Withdrawing a bogus document does not prevent PIC 4020 issues
Once an ‘applicant has given, or caused to be given, to the Minister, an officer, the Tribunal during the review of a Part 5-reviewable decision, a relevant assessing authority or a Medical Officer of the Commonwealth, a bogus document’, there is no going back. If PIC 4020 applies to the subclass in question, an applicant cannot undo the giving of a bogus document.
However, given that PIC 4020(1) is about the giving of a ‘bogus document or information that is false or misleading in a material particular in relation to … the application for the visa…’ (emphasis added), is it the case that when a bogus document is not material to the decision, it should not prevent the grant of a visa? Not according to the Federal Court decision in Mudiyanselage, where the Court held as follows:
35. One of the stated purposes of the amendment [which introduced PIC 4020] was… to frustrate applicants who submit bogus documents when making a visa application in the hope that they will not be detected but that, if their deceit is exposed, they are able to eschew reliance on the document without prejudice to the success of their application… [T]he introduction of a materiality qualification to the definition of “bogus document” would plainly undermine one of the central stated purposes of the amended regulations.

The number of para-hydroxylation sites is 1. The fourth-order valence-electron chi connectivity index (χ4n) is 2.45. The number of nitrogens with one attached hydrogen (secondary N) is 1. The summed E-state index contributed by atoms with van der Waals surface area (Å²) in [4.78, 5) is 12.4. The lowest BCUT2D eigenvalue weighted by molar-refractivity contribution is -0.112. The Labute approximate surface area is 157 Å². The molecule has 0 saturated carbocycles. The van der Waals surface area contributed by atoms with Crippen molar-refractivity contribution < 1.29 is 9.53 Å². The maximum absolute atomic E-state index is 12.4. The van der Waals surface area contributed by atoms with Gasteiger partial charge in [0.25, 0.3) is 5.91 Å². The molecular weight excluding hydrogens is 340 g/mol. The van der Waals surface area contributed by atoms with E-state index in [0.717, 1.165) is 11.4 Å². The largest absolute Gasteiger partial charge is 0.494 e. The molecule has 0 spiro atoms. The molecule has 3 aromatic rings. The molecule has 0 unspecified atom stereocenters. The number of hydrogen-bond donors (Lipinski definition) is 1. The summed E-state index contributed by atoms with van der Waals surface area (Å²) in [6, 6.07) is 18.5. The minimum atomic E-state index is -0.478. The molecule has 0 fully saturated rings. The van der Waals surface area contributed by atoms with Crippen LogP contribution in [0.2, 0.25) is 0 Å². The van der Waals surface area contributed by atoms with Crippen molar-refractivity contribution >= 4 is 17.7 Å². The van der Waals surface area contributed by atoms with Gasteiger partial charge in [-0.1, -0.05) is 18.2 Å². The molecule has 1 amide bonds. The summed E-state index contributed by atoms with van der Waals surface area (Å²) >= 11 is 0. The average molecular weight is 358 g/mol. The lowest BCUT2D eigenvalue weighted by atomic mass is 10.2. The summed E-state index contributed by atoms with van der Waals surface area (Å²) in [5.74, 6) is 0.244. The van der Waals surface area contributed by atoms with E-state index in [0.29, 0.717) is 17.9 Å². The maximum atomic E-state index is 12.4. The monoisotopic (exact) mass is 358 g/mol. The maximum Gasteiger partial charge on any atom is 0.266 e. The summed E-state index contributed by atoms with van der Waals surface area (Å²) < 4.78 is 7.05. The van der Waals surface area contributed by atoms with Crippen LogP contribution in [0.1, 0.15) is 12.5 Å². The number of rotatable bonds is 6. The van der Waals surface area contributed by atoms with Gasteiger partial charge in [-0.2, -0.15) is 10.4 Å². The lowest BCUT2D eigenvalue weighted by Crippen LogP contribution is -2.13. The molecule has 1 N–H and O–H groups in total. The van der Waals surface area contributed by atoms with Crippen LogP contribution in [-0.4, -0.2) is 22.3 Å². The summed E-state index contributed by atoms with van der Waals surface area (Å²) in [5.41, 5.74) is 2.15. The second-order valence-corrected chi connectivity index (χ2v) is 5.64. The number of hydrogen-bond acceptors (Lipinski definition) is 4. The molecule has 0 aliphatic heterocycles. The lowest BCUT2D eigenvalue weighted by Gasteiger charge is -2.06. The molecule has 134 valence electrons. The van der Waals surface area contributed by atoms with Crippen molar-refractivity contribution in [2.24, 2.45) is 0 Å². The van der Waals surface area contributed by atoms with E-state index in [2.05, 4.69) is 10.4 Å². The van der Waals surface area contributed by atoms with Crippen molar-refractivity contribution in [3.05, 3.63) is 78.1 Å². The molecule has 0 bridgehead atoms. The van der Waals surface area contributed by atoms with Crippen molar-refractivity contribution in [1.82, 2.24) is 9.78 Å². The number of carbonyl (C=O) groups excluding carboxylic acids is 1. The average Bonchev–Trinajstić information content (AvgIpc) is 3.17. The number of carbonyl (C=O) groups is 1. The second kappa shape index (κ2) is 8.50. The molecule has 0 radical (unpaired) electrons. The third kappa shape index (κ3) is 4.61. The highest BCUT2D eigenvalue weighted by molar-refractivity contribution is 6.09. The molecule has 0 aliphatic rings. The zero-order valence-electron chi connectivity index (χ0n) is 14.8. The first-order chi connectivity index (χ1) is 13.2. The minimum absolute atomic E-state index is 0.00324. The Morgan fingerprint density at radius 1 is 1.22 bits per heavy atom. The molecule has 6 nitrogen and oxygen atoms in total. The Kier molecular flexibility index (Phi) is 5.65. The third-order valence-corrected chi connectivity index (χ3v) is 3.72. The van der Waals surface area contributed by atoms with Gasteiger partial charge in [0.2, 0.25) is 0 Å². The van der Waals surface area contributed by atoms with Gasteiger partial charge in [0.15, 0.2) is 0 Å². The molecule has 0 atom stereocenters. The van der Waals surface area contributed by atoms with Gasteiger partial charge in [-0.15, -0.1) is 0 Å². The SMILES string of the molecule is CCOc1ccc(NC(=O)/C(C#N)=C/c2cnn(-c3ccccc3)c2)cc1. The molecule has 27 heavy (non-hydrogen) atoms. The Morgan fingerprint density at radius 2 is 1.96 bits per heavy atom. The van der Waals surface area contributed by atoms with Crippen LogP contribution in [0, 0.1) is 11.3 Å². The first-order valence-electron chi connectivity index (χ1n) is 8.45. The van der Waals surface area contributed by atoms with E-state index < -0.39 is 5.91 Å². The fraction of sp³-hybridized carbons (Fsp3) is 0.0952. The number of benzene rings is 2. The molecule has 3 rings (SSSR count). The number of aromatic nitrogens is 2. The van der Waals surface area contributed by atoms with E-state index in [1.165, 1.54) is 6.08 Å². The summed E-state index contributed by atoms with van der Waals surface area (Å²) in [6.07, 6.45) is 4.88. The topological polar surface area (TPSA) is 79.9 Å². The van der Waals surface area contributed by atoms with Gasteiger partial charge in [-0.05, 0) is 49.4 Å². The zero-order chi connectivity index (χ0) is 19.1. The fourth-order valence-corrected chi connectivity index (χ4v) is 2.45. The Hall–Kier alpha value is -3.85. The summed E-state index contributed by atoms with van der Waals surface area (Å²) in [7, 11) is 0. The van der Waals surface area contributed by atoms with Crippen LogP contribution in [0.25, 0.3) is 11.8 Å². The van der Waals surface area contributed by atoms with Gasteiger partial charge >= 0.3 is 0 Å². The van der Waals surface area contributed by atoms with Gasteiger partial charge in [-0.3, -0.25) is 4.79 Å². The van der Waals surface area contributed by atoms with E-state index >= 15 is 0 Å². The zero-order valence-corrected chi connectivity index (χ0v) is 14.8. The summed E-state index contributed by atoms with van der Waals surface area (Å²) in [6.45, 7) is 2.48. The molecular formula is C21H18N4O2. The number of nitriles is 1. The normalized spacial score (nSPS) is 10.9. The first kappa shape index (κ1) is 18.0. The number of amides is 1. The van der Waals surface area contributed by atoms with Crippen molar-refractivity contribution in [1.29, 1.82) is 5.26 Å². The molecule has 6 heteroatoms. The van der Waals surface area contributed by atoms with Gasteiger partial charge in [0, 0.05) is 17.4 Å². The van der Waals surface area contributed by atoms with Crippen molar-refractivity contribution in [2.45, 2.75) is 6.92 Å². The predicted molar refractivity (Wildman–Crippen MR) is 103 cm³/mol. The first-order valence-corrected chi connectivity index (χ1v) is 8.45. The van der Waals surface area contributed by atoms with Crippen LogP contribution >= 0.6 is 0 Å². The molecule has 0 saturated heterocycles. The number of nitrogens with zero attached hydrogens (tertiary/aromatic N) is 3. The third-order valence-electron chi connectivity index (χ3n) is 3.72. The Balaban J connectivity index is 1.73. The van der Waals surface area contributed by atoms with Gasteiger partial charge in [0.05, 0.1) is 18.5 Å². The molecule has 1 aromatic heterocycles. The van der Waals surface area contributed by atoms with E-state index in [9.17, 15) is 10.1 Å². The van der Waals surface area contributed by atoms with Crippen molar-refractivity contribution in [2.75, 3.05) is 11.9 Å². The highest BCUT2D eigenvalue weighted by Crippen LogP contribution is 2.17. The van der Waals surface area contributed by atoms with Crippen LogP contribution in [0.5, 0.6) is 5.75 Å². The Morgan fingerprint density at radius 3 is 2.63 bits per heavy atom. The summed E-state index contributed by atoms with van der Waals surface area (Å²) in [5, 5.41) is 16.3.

In other terms, questions of materiality only apply to the ‘false or misleading information’ limb of PIC 4020, not the the ‘bogus documents’ limb.
Notwithstanding the above, perhaps an attempt to withdraw a bogus document, or a frank and candid admission that a bogus document was provided and the reasons why it was provided, might help convince the Minister to waive the requirements of PIC 4020(1) and (2) under PIC 4020(4) (compassionate or compelling circumstances).
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